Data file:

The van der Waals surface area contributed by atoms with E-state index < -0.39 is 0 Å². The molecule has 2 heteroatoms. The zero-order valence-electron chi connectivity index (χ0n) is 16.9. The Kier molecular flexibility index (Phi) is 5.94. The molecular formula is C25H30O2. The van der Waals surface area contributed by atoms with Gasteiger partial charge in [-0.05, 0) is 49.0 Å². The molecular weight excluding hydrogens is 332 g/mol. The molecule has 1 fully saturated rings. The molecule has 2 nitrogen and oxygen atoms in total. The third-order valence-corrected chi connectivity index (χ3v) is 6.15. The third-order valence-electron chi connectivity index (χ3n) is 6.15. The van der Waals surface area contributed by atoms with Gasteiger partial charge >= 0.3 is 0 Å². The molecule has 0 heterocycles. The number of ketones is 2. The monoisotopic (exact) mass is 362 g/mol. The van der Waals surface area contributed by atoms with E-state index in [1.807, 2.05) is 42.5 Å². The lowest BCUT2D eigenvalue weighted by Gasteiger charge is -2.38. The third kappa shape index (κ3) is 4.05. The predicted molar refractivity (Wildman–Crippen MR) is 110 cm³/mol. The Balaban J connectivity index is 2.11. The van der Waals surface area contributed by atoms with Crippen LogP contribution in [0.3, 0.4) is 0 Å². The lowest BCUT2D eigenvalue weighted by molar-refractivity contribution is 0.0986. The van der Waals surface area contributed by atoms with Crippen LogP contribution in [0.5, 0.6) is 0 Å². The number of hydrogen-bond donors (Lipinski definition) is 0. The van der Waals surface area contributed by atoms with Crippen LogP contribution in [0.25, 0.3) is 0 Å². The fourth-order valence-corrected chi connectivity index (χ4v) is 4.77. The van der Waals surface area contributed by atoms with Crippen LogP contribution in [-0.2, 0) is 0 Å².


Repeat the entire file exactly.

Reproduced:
The van der Waals surface area contributed by atoms with E-state index < -0.39 is 0 Å². The molecule has 2 heteroatoms. The zero-order valence-electron chi connectivity index (χ0n) is 16.9. The Kier molecular flexibility index (Phi) is 5.94. The molecular formula is C25H30O2. The van der Waals surface area contributed by atoms with Gasteiger partial charge in [-0.05, 0) is 49.0 Å². The molecular weight excluding hydrogens is 332 g/mol. The molecule has 1 fully saturated rings. The molecule has 2 nitrogen and oxygen atoms in total. The third-order valence-corrected chi connectivity index (χ3v) is 6.15. The third-order valence-electron chi connectivity index (χ3n) is 6.15. The van der Waals surface area contributed by atoms with Gasteiger partial charge >= 0.3 is 0 Å². The molecule has 0 heterocycles. The number of ketones is 2. The monoisotopic (exact) mass is 362 g/mol. The van der Waals surface area contributed by atoms with E-state index in [1.807, 2.05) is 42.5 Å². The lowest BCUT2D eigenvalue weighted by Gasteiger charge is -2.38. The third kappa shape index (κ3) is 4.05. The predicted molar refractivity (Wildman–Crippen MR) is 110 cm³/mol. The Balaban J connectivity index is 2.11. The van der Waals surface area contributed by atoms with Crippen LogP contribution in [0.3, 0.4) is 0 Å². The lowest BCUT2D eigenvalue weighted by molar-refractivity contribution is 0.0986. The van der Waals surface area contributed by atoms with Crippen LogP contribution in [0.5, 0.6) is 0 Å². The number of hydrogen-bond donors (Lipinski definition) is 0. The van der Waals surface area contributed by atoms with Crippen LogP contribution in [0.25, 0.3) is 0 Å². The fourth-order valence-corrected chi connectivity index (χ4v) is 4.77. The van der Waals surface area contributed by atoms with Crippen LogP contribution in [-0.2, 0) is 0 Å².